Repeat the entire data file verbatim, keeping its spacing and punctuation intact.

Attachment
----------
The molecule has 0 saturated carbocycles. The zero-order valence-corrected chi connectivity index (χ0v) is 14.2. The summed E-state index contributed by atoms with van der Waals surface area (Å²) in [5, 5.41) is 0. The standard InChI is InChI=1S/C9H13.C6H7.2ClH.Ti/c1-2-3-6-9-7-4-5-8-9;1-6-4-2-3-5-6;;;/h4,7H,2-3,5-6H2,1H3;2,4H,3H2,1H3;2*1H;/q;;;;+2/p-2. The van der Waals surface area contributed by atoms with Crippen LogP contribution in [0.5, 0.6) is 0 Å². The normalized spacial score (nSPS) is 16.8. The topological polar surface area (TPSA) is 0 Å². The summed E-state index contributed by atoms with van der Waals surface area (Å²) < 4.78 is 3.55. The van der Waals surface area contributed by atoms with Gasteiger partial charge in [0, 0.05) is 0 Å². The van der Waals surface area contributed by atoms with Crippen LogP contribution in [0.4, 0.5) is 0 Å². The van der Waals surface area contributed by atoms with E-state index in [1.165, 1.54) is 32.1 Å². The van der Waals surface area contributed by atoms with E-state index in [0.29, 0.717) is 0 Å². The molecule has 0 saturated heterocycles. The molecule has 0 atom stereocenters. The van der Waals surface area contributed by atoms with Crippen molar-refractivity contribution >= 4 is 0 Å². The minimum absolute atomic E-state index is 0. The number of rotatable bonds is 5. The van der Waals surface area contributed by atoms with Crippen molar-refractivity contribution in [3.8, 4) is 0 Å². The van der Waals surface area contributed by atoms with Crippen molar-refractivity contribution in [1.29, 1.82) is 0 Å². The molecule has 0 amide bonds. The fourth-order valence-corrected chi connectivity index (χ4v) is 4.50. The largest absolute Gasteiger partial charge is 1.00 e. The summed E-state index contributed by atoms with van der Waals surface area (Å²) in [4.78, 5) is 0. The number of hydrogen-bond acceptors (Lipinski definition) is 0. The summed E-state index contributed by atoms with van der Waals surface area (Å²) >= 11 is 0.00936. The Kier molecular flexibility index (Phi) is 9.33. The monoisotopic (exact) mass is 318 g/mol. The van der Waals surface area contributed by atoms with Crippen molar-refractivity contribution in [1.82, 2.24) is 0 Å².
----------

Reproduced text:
The molecule has 0 saturated carbocycles. The zero-order valence-corrected chi connectivity index (χ0v) is 14.2. The summed E-state index contributed by atoms with van der Waals surface area (Å²) in [5, 5.41) is 0. The standard InChI is InChI=1S/C9H13.C6H7.2ClH.Ti/c1-2-3-6-9-7-4-5-8-9;1-6-4-2-3-5-6;;;/h4,7H,2-3,5-6H2,1H3;2,4H,3H2,1H3;2*1H;/q;;;;+2/p-2. The van der Waals surface area contributed by atoms with Crippen LogP contribution in [0.5, 0.6) is 0 Å². The normalized spacial score (nSPS) is 16.8. The topological polar surface area (TPSA) is 0 Å². The summed E-state index contributed by atoms with van der Waals surface area (Å²) < 4.78 is 3.55. The van der Waals surface area contributed by atoms with Gasteiger partial charge in [0, 0.05) is 0 Å². The van der Waals surface area contributed by atoms with Crippen LogP contribution in [0.4, 0.5) is 0 Å². The van der Waals surface area contributed by atoms with E-state index in [1.165, 1.54) is 32.1 Å². The van der Waals surface area contributed by atoms with E-state index in [0.29, 0.717) is 0 Å². The molecule has 0 saturated heterocycles. The molecule has 0 atom stereocenters. The van der Waals surface area contributed by atoms with Crippen molar-refractivity contribution >= 4 is 0 Å². The minimum absolute atomic E-state index is 0. The number of rotatable bonds is 5. The van der Waals surface area contributed by atoms with Crippen molar-refractivity contribution in [3.8, 4) is 0 Å². The van der Waals surface area contributed by atoms with Crippen molar-refractivity contribution in [1.29, 1.82) is 0 Å². The molecule has 0 amide bonds. The fourth-order valence-corrected chi connectivity index (χ4v) is 4.50. The largest absolute Gasteiger partial charge is 1.00 e. The summed E-state index contributed by atoms with van der Waals surface area (Å²) in [4.78, 5) is 0. The number of hydrogen-bond acceptors (Lipinski definition) is 0. The summed E-state index contributed by atoms with van der Waals surface area (Å²) >= 11 is 0.00936. The Kier molecular flexibility index (Phi) is 9.33. The monoisotopic (exact) mass is 318 g/mol. The van der Waals surface area contributed by atoms with Crippen molar-refractivity contribution in [1.82, 2.24) is 0 Å².